DePuy pulls a joint surgery component off the market in a move the FDA termed a Class I recall, its most serious designation.
Johnson & Johnson (NYSE:JNJ) subsidiary DePuy Orthopaedics is in hot water again, this time due to a limb preservation system sleeve that's being pulled out of surgery suites in a recall rated Class 1 by the FDA.
The diaphyseal sleeve is used to reconnect tissues during joint surgery. Ten patients reported device malfunctions, leading to the finding that the sleeves can fracture when normal pressure is applied to the joint while walking. The federal watchdog agency gave the recall its most serious designation, for a device that could cause severe injury or death.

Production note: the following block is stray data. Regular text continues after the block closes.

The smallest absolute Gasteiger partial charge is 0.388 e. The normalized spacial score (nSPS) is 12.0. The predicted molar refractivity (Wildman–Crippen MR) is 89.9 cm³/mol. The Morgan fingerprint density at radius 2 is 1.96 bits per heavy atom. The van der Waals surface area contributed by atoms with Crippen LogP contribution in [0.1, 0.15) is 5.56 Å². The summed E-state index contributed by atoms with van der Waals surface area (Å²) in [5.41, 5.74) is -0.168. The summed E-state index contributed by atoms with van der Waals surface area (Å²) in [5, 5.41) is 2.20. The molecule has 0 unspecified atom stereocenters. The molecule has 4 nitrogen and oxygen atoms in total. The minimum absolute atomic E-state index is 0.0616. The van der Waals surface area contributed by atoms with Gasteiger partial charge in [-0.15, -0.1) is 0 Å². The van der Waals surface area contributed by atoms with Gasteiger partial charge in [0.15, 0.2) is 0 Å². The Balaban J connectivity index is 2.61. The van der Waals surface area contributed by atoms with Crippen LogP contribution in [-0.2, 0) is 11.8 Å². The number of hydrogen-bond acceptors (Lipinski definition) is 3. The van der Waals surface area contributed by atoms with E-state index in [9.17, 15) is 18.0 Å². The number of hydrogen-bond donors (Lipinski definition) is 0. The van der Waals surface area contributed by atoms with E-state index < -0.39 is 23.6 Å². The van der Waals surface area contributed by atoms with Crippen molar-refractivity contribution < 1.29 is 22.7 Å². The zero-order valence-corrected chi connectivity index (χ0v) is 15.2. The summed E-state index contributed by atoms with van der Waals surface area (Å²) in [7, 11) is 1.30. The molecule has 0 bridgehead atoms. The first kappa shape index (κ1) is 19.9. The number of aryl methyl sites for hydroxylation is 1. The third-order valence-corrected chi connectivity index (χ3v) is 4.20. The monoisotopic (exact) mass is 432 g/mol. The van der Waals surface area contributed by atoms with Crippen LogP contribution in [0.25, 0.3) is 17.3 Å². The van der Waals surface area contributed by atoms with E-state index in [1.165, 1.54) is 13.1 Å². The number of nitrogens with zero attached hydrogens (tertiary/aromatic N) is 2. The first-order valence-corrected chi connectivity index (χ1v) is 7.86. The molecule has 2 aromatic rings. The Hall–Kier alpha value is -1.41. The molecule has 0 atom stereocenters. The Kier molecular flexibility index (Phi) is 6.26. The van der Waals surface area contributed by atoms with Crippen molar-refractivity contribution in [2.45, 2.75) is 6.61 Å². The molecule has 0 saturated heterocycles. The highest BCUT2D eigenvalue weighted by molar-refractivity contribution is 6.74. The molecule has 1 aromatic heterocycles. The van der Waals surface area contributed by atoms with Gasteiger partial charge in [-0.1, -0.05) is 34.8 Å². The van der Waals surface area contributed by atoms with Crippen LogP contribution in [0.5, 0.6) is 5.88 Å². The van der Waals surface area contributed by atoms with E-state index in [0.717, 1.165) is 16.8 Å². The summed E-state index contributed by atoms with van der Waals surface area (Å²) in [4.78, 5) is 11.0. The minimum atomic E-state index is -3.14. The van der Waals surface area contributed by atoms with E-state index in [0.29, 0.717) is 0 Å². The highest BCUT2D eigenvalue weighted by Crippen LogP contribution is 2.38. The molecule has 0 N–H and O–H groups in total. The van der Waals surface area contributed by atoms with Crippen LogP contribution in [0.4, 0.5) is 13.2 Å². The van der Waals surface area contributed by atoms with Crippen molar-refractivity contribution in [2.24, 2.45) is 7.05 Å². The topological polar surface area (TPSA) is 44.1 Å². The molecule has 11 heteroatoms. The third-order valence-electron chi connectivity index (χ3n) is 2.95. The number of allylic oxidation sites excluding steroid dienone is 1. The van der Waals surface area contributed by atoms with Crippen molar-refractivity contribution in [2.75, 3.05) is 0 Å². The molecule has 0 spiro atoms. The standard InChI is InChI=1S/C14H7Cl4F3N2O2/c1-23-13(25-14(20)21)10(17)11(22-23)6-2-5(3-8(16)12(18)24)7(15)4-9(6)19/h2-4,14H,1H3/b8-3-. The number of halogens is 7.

DePuy has stopped selling the device and is advising surgeons to return any unused devices they still have on hand. DePuy stopped manufacturing the diaphyseal sleeve in July 2012 and sent out a recall notice to affected customers Jan. 4. The FDA announced the recall last week.
DePuy parent Johnson & Johnson is contending with a spate of recalls spanning its divisions in recent years, including its consumer pharmaceutical business and the DePuy ASR hip implant recall, which is shaping up to be the largest-ever recall of any product. Recent reports indicate that another of DePuy's metal-on-metal hip implants is set for a recall; DePuy also settled a knee implant case in Australia last December, agreeing to shell out up to $68,200 per patient.
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